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Posted by on May 2, 2013 in Do, Treks & Travels, Bicycling | 0 comments

Western Colorado’s Tour of the Moon: A Landscape Like No Other

Western Colorado’s Tour of the Moon: A Landscape Like No Other

by: Kristen Lummis, BravesSkiMom.com Colorado is full of classic road bike rides. Many of them involve difficult mountain passes and extreme altitude. The Tour of the Moon over Colorado National Monument ride is different. There are no mountain passes, just a winding steep road carved out of sheer sandstone walls. For thirty-three miles, this road, known as Rimrock Drive, skirts canyon rims, winds among pinyon and juniper forests and offers otherworldly views of red rock monoliths and the Grand Valley below. The Tour of the Moon tops out at an altitude of 6,640 feet and while this moderate height won’t leave you gasping for air, it isn’t an easy ride either.  No matter which way you ride the Monument (as it is locally known), you’re in for a significant climb. But with three seasons of wildflowers and a symphony of canyon wrens to accompany you on your way, the Tour is guaranteed to take your breath away. The Coors Classic and the Tour of the Moon Between 1980 and 1988,...

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Posted by on Aug 31, 2011 in Do, Treks & Travels | 0 comments

Classic Rides: The Colorado National Monument’s Tour of the Moon

Classic Rides: The Colorado National Monument’s Tour of the Moon

As we saw from the USA Pro Cycling Challenge Colorado is full of classic road bike rides. Many of them involve difficult mountain passes and extreme altitude. The Colorado National Monument ride is different. Located on the northeastern edge of the Colorado Plateau on the far western side of the state, Colorado National Monument offers two-wheeled visitors endless vistas of dramatic red rock canyons and monoliths, pinyon-juniper forests, three seasons of wildflowers and a symphony of canyon wrens on most any given day. The ride isn’t easy. No matter which way one rides the Monument (as it is locally known), it involves a significant climb. But with a top altitude of only 6,640 feet, a total vertical gain of 2300 feet, and a round-trip distance of 33 miles, this ride won’t leave you gasping for air. The Tour of the Moon For eight glorious years, between 1980 and 1988, the Monument was the location of the “Tour of The Moon,” one of the most famous stages of the Coors...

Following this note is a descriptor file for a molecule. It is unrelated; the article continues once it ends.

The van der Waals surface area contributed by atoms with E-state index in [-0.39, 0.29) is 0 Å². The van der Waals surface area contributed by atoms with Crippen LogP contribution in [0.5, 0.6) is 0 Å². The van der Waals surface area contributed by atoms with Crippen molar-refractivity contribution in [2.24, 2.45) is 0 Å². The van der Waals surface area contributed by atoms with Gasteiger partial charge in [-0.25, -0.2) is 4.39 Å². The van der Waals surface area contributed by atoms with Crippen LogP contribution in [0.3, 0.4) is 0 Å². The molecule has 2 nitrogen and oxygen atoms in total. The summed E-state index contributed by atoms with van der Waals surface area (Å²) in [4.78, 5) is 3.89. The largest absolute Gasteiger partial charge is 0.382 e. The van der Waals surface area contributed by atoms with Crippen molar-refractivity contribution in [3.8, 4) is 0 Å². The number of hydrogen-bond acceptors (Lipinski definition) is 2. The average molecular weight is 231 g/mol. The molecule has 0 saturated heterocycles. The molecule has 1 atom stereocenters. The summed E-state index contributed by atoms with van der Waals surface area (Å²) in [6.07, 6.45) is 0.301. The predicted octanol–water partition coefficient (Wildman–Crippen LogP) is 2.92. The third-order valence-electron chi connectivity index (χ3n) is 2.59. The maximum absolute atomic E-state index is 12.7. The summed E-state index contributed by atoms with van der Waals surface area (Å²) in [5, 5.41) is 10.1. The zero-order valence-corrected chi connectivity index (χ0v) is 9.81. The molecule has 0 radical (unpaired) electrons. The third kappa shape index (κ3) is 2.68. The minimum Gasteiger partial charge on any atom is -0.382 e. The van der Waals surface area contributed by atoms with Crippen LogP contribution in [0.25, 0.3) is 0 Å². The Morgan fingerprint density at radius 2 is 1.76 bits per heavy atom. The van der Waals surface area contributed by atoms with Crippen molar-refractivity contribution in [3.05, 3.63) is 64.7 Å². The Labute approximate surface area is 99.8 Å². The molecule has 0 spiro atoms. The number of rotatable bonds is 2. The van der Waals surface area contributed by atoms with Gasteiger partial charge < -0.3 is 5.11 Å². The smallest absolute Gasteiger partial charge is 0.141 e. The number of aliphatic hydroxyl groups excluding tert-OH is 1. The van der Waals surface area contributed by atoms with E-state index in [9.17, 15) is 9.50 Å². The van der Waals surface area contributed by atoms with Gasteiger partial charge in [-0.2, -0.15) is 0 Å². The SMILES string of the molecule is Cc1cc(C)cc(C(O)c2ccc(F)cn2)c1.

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Posted by on Jul 8, 2011 in Do, Kids, Treks & Travels | 0 comments

Getting Outside: Family Hiking on The Colorado National Monument

Getting Outside: Family Hiking on The Colorado National Monument

My niece was visiting us last week. She lives in the Denver area and we live on Colorado’s Western Slope. She is 8 years old, full of energy and loves to be outdoors. So do I. So on a cool Saturday, despite the threat of rain, my mom and I took her hiking on the Colorado National Monument. Here is our report from the Devil’s Kitchen Trail. 1. Lots of Prickly Pear Blossoms. As the mother of boys, I am used to spotting lizards, oohing and ahhing over cool rocks, and recognizing unique shapes and uses for twigs and sticks. My niece pointed out the varying colors of the cactus blooms….and spotted lizards. Sticks and rocks, not so much. 2. Plenty of Room to Run. And run she did. She ran, she balanced, she climbed and she skipped. An open trail, a pleasant day and nothing to do but enjoy being alive in the splendor of nature. 3. Time to Practice Trail Boss Skills. My niece is a second...

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